Discerning gifts

Last evening the Gifts Discernment Committee met at church.  This is the group charged with inviting members to serve on various Commissions each year.  This is the group thankful for the strong response received from the Gifts Discernment forms in which you named people you felt were gifted to lead us in areas such as Worship, Christian Education, Community Life, and Mission.  This is the group that could very likely be giving you a phone call in the next few weeks.

Columbus Mennonite is what you might call a “highly participatory community.”  “Shared ministry” is another way this has been described.  We believe all people have gifts and that we are enriched by the sharing of those gifts.  We value collaboration and fresh input.  Although some folks’ gifts are practiced and polished, we also want to be a place where gifts are tested and developed.  We are not simply consumers of religious goods and services, but rather a fellowship of giving and receiving.

During the meeting last night I was struck with the group’s awareness of the full (um….busy!) lives so many of us lead.  When considering who to ask for various roles, common comments were: “She’s about the begin grad school,” “They have young children,” “He might be moving in the next year,” “She has a very demanding job,” “He is already doing so much for the church.”  These comments weren’t spoken out of discouragement, but rather were seeking to take into account life circumstances.  Overall we are deciding to not say “No” for anyone and to let them do that themselves if they feel so led!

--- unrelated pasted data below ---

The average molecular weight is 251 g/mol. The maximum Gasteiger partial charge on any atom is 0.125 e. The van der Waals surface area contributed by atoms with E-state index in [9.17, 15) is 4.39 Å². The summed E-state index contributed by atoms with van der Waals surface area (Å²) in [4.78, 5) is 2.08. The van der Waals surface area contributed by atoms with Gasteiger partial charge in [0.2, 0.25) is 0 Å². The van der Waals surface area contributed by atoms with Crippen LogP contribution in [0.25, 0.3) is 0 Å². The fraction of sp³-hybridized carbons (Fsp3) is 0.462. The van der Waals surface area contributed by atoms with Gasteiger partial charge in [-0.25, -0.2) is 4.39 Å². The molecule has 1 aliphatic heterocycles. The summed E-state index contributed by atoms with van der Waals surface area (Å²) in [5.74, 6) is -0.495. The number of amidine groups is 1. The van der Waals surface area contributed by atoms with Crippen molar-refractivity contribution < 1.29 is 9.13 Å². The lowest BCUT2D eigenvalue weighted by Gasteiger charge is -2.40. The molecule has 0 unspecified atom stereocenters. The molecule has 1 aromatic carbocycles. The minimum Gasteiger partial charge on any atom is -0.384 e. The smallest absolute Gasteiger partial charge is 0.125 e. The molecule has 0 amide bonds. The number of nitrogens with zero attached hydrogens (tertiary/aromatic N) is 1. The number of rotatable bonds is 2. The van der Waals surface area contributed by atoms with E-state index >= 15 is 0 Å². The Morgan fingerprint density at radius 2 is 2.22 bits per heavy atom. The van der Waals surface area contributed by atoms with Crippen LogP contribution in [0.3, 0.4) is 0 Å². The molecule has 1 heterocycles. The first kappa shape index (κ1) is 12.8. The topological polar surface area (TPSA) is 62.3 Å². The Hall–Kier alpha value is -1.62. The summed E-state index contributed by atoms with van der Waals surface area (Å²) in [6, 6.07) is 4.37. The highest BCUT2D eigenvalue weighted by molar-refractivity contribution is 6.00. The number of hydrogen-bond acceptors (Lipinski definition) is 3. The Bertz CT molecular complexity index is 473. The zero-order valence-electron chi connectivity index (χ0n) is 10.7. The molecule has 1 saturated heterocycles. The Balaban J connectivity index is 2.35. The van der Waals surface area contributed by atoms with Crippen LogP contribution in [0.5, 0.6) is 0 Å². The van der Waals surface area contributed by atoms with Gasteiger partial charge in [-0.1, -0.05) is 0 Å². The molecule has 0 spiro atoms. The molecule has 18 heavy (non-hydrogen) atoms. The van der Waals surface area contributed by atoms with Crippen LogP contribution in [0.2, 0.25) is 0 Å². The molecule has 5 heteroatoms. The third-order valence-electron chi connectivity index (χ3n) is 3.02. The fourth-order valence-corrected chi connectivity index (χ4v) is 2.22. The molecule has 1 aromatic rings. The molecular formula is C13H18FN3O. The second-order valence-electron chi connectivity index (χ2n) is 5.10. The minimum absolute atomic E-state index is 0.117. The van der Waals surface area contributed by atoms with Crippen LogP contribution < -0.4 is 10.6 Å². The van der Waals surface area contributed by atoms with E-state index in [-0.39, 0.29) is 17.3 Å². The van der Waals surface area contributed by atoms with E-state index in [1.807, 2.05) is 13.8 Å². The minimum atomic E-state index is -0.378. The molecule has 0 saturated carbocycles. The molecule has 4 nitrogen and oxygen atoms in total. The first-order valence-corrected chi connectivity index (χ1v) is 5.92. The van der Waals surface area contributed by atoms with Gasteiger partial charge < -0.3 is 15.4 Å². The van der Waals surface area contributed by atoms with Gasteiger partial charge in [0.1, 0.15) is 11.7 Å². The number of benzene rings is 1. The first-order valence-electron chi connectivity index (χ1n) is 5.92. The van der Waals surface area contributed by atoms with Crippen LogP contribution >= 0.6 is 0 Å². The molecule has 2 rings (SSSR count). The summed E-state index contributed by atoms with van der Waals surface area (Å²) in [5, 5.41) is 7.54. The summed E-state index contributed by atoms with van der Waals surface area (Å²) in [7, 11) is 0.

This highlights the creative tension we live with as a faith community and that I feel as a pastor.  I feel drawn to both encouraging people to share their gifts, and encouraging people to take good care of themselves and practice Sabbath keeping.  I want this to be a congregation of lively energetic activity which leads to the transformation of individuals and our community, as well as a place of rest and refuge from the flurry of activity that surrounds us every day.  I see that each person’s calling is not merely contained within the life of the congregation but includes professional vocations, raising children and grandchildren, and serving through various other organizations.

We are all discerning – daily it seems – how and where to use our time and which gifts to develop to what end.  Where and to what to say “No” –   when and to whom to say “Yes.”  I trust that the world is a richer place because of this ongoing discernment, and that the Spirit is leading the way.